Megheswar Temple – Leap in the Odhisan Temple Architecture


    The grandeur of the Odishan architecture reached its zenith with the Meghesvara Temple which is one among the first nava-ratha plan temples in Odisha. As the architects were experimenting to move from sapta-ratha plan to nava-ratha, therefore this did not result in a perfect model rather a contracted one. In this contracted model, the pagas are of varying width resulting in a non-symmetrical appearance. Pabhaga continues to have five moulding pattern, carved with different designs. Jangha is divided into two equal storeys separated by a madhya-bandhana consisted of three mouldings. All the pagas follow the two-storey pattern except the raha-paga which is built in a single storey. Lower storey is decorated with vajra-mundis while upper storey has pidha-mundis. In its pristine time, the temple would have boasted of its many exquisite images, only few now remains in situ in different conditions of preservation.


    Above the jangha is baranda which is made up of seven mouldings. Gandi rises above baranda and follows the nava-ratha plan of the bada. Gandi consists total of nine bhumis, visible at kanika-paga. Udyata lions are placed on the gandi over raha-paga. On the front side is placed a single large vajra-mastaka occupying two bhumis. Above is placed a gaja-kranta motif, at the level of fifth bhumi. On the beki, above raha, are placed various aspects of Shiva.



    Among the images in raha-niche, only Kartikeya is in situ. He stands in tribhanga-mudra leaning over his peacock mount and holding a rooster. His consort, Devasena, stands near him, also portrayed in tribhanga-mudra. Lower storey of the kanika-pagas have dikpalas, only five are in situ but in badly damaged condition. These are Yama and Agni on south, Vayu on east, Kubera on north. Lower storey of anartha-paga has Ganesha and Lakulisa on south, shikshadana on north. Lowqer storey of pratiratha-paga has Aja-Ekapada and Shiva on south.



    Upper storey of kanika-paga has Vana-Durga (combined aspect of Vaishnavi and Durga) and a devi on south, Nataraja on east, Shiva holding an axe and mrga (deer) and Kartikeya on north. Upper storey of anartha-paga has Shiva and Ganesha on south, Shiva-Parvati and Hari-Hara on east, Shiva and Parvati in panchagni-tapa on the north.


    Jagamohana follows the navaratha plan of the deul. It is very simple in decoration except its pabhaga and entrance. Pabhaga is composed of five mouldings. Jangha is divided into two almost equal size storeys. Above it is placed baranda with a single moulding. Above it rises twelve tier pidha-roof. Entrance to the jagamohana is decorated with naga-nagi pillars similar to Rajarani temple. Doorways is carved with three bands, with Gaja-lakshmi at the center of its lintel. Above the lintel are placed nava-grhas, each is a sperate niche. Sanctum doorway is built with four bands. Dvarpalas, Nandi and Mahakala, are with four hands and accompanied with river goddesses.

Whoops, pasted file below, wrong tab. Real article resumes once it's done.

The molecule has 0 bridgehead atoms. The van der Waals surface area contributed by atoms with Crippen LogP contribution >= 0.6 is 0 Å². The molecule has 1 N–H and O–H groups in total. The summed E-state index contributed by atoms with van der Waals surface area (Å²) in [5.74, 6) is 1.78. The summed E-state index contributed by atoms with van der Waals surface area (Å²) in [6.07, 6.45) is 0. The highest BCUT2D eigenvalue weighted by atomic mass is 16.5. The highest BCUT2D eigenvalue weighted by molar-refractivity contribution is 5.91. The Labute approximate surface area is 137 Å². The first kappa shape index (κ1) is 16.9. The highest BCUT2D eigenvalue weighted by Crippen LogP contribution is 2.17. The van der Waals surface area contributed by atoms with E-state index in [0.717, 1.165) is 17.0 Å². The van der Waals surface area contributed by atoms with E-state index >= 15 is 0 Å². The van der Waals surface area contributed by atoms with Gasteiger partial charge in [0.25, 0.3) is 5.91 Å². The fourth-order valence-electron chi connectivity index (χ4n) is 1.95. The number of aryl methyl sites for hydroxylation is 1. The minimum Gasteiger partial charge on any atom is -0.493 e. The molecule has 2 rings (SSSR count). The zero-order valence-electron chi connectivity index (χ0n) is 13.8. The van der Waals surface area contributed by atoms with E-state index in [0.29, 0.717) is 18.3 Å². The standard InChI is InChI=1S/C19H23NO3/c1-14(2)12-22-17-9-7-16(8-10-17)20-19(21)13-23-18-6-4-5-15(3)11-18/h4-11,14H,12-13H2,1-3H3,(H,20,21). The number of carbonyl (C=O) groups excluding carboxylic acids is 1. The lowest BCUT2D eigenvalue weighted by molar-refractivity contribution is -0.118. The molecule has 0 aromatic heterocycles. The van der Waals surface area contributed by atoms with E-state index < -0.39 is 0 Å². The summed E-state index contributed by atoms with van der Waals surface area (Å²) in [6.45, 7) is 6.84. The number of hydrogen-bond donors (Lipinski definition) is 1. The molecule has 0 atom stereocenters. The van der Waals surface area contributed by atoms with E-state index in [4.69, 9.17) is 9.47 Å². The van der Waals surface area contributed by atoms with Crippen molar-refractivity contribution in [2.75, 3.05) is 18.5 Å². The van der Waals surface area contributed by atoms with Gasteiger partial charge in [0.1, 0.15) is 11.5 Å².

Inscriptions – Only one inscription is found in the temple and it was published in Epigraphia Indica1. The inscription is now fixed on the western compound wall of Ananta-Vasudeva Temple. The inscriptions contains 26 lines, written in Sanskrit in Nagari characters. The inscription can be safely dated to the end of twelfth century CE.

    After the invocatory verse to Shiva, the inscriptions invokes protection from Chandra (moon). The genealogy starts from sage Gautama (Akshapada) in whose family was born Dvaradeva. From him came Muladeva and from him Ahirama. Among many children of Ahirama, his one son was Svapnesvara and daughter names Suramadevi. Then comes eulogy of king of the lunar race named Chodaganga. His son was Rajaraja who married Suramadevi. His younger brother Aniyakabhima sat on the throne during the old age of the elder brother. Aniyakabhima is rereferred as Trikalingapati. Rajaraja’s brother Svapnesvaradeva is referred as the general of the Ganga army. His prashasti follows in verses 22-32. Svapnesvara founded the magnificent temple of the god Meghesvara (lord of clouds) and gave a number of female attendants to the god, laid out a garden near the temple and a tank. He also provided tanks on roads and towns, lights in temples, cloisters for study of Vedas and to pious brahmans he gave a brahmanapura superintended by a Saiva teacher Vishnu. The same teacher also consecrated the Meghesvara Temple. By Vishnu’s order this prashasti was composed by poet Udayana, written on stone by Chandradhavala, the son of Dishidhvala and engraved by sutradhara Sivakara.

    1 Epigraphia Indica vol VI. Archaeological Survey of India. New Delhi. pp 198-200

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